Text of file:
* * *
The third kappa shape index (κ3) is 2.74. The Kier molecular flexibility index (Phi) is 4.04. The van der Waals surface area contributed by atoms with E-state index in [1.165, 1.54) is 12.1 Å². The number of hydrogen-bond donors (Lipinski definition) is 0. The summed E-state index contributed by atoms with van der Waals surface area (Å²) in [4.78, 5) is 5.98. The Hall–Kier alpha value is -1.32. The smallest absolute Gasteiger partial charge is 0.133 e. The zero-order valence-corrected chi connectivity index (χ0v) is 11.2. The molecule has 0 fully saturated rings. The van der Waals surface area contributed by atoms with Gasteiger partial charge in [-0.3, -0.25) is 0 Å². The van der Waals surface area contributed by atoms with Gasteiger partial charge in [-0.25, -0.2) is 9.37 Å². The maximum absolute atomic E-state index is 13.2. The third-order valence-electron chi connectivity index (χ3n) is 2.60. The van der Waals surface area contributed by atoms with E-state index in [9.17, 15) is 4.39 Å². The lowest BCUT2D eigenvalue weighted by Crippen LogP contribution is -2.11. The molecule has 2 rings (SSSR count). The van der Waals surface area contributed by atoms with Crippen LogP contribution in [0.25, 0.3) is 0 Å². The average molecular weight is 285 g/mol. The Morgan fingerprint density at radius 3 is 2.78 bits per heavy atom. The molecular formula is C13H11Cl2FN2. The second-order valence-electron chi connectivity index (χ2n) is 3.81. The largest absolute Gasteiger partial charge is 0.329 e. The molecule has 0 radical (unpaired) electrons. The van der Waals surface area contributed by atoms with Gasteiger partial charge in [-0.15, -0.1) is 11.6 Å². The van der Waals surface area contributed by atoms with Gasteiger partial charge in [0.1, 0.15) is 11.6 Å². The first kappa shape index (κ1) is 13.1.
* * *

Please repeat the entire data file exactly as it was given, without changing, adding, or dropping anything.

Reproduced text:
The third kappa shape index (κ3) is 2.74. The Kier molecular flexibility index (Phi) is 4.04. The van der Waals surface area contributed by atoms with E-state index in [1.165, 1.54) is 12.1 Å². The number of hydrogen-bond donors (Lipinski definition) is 0. The summed E-state index contributed by atoms with van der Waals surface area (Å²) in [4.78, 5) is 5.98. The Hall–Kier alpha value is -1.32. The smallest absolute Gasteiger partial charge is 0.133 e. The zero-order valence-corrected chi connectivity index (χ0v) is 11.2. The molecule has 0 fully saturated rings. The van der Waals surface area contributed by atoms with Gasteiger partial charge in [-0.3, -0.25) is 0 Å². The van der Waals surface area contributed by atoms with Gasteiger partial charge in [-0.25, -0.2) is 9.37 Å². The maximum absolute atomic E-state index is 13.2. The third-order valence-electron chi connectivity index (χ3n) is 2.60. The van der Waals surface area contributed by atoms with E-state index in [9.17, 15) is 4.39 Å². The lowest BCUT2D eigenvalue weighted by Crippen LogP contribution is -2.11. The molecule has 2 rings (SSSR count). The van der Waals surface area contributed by atoms with Crippen LogP contribution in [0.25, 0.3) is 0 Å². The average molecular weight is 285 g/mol. The Morgan fingerprint density at radius 3 is 2.78 bits per heavy atom. The molecular formula is C13H11Cl2FN2. The second-order valence-electron chi connectivity index (χ2n) is 3.81. The largest absolute Gasteiger partial charge is 0.329 e. The molecule has 0 radical (unpaired) electrons. The van der Waals surface area contributed by atoms with Gasteiger partial charge in [-0.15, -0.1) is 11.6 Å². The van der Waals surface area contributed by atoms with Gasteiger partial charge in [0.1, 0.15) is 11.6 Å². The first kappa shape index (κ1) is 13.1.